Sunday, 29 October 2017

The Core of Christianity

It was a test question, says the gospel. “Which commandment in the law is the greatest?” What answer did the clever lawyer expect from Jesus? Later Jewish scholars like Moses Maimonides decided there were 613 commandments in the Torah altogether, what we call the law of Moses. 365 of these concerned things we shouldn’t do, as many as the days of the year; and 248 concerned things we should do, the same as the number of bones and organs in the human body. Talmudic scholars loved probing the mystic significance of numbers. Was the lawyer one of these? 
And what was the test? To see whether Jesus equated not eating the sinew of the thigh with honouring your father and your mother? Or not crossbreeding animals with not stealing? Well, Jesus gives his answer. In the order the commandments appear in the Old Testament, they are numbers 240 and 415. We must love God with all our hearts. We must love our neighbour as ourselves. “On these two commandments hang all the law and the prophets.” 
What is Jesus saying? At a stroke he cuts through the labyrinthine complexities of Hebrew law and teaches us, in effect, that everything has to be judged by a single principle, the law of love. That’s the only criterion that matters in the end. Not unremitting scrupulousness, not self-inflicted martyrdom, not self-wounding discipline, not the impossible quest for perfection. None of these things can save us, though good people often fall into the trap of trying to live that way. No, what matters is what’s going on inside us at the level of desire and attitude and motive. This is what interests God. 
And Jesus says that the test of authentic religion is very simple. Simplicity is often a guide when it comes to attitude and motive, like when Jesus tells us in the Sermon on the Mount that in our fasting, our almsgiving and our prayer we need to go into our room and shut the door and be alone where only God can see. So he strips away all the tired, extraneous performance of religion, “that moth-eaten musical brocade” Philip Larkin calls it, and says: stay with what really matters. Know what’s essential, what lies at the heart of your faith. And whenever you make a choice about what to do, always ask yourself if you’re acting out of love: love of God, love of your neighbour. That’s the surest guide to doing what is both good and right.
We heard these words in the Lord’s summary of the law earlier in this service. “Lord have mercy upon us, and write all these thy laws in our hearts we beseech thee.” That prayer is an allusion to the Hebrew prophets who spoke about how in days to come God would remove the people’s heart of stone and write his new covenant of love on hearts of flesh. To love God “with all your heart and all your soul and all your mind” is an echo of that great promise. It means the whole of me, everything freely given to God, with nothing held back. For that, says the gospel, is precisely how God has loved us. Everything freely given to us, with nothing held back. “You shall be my people and I will be your God” said the Hebrew Bible. It’s as simple as that.
Or it should be. In one of my favourite hymns “There’s a wideness in God’s mercy” the Victorian Catholic priest Father Faber says:
But we make his love too narrow
By false limits of our own;
And we magnify his strictness
With a zeal he will not own. 
That captures the problem of organised religion, or at least how many see it: rule-bound, oppressive, stern. I think of the people who have fallen the wrong side of religion, or think they have, because all they can hear are the fateful “thou shalt nots”: the divorced, gay people, people of colour, women, the poor, the helpless, those who are in prison or locked into addiction: how many, even among our own friends and family, think that religion has nothing to say to them? Here’s a famous poem by William Blake.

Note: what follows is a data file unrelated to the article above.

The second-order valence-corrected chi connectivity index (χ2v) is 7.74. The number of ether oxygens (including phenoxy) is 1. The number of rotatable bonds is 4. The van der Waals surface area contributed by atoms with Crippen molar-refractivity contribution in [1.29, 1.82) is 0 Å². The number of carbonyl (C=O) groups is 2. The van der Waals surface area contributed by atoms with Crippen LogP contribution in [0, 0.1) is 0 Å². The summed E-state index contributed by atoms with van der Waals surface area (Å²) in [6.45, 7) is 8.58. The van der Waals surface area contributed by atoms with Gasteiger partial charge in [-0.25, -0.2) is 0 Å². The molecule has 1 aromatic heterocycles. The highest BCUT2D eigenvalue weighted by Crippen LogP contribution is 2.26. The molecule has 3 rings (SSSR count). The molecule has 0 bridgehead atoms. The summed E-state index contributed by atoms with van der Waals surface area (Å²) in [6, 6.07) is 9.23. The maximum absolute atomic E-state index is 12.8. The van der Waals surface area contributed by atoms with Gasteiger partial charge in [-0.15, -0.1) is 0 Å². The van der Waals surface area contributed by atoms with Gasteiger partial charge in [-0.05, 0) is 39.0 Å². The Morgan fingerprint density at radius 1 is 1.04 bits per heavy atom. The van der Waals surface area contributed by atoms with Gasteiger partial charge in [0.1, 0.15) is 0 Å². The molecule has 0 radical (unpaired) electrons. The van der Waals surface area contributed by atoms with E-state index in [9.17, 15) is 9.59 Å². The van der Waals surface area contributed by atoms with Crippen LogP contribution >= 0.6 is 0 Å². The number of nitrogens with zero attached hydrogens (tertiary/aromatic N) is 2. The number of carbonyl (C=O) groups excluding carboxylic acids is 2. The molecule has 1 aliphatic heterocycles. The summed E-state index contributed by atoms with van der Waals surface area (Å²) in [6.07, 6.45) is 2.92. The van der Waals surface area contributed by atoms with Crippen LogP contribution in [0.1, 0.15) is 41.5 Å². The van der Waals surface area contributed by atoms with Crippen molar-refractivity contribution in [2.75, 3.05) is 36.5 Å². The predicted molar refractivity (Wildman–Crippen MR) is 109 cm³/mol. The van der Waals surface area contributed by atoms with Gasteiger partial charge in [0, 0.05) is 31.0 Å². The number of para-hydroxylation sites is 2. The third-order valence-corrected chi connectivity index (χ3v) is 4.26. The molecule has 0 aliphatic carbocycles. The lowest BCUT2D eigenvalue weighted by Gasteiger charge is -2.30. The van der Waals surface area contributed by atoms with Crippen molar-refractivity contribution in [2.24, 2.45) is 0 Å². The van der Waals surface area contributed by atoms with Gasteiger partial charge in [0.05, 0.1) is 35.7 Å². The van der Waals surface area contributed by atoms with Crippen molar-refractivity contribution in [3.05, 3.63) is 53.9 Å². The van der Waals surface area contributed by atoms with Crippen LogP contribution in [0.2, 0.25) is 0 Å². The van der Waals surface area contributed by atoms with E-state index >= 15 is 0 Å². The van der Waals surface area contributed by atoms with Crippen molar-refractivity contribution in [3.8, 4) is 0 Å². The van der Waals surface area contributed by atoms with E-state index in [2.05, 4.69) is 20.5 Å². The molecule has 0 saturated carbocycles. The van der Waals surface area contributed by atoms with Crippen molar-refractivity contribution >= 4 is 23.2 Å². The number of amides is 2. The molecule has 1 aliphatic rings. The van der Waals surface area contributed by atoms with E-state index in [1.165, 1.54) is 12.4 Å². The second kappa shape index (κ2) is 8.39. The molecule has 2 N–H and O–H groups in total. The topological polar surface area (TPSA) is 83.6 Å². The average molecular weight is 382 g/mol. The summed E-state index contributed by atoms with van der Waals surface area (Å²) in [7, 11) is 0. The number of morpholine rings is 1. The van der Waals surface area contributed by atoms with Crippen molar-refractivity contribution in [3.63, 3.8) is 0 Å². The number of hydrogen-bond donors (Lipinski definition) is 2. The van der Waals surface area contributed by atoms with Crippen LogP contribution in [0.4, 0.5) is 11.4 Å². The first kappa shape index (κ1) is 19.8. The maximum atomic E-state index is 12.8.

I went to the Garden of Love
And saw what I never had seen;
A chapel was built in the midst
Where I used to play on the green.
And the gates of this Chapel were shut,
And “Thou shalt not” writ over the door;
So I turned to the Garden of Love
That so many sweet flowers bore.
And I saw it was filled with graves,
And tombstones where flowers should be;
And Priests in black gowns were walking their rounds,
And binding with briars my joys and desires.
If God’s law of love were written on our hearts, how different it would be! The older I get, the more I realise this, the more I want to pare down my carefully constructed edifice of faith so as to reach the core of what it is supposed to mean: loving God and our neighbour because love is how we know God to be, the love that has come among us in Jesus and found us and changed our lives. 
I guess that’s what the gospel is saying to us today, whether we’ve been coming to church all our lives or have only recently begun the spiritual journey. We are here at this eucharist because we see in the bread and wine the symbols of the self-giving that loves to the end. In the broken bread and poured out wine we see the kind of God we worship and have promised to be loyal to. He beckons to us, invites us in, says to us: feast at my table, play in my garden, dream of new worlds, discover what it means to be precious and beloved. Be surprised by a joy you never knew possible. 
And discover for yourself what Jesus means in the gospel, that all of life comes down to loving God with all your heart and your neighbour as yourself. “The glory of God is a human being fully alive” said St Irenaeus. I crave that sense of aliveness, that deep and wonderful way of being human. It's the only way we shall save ourselves, and heal the world.
Haydon Bridge, 29 October 2017. Matthew 22.34-end 


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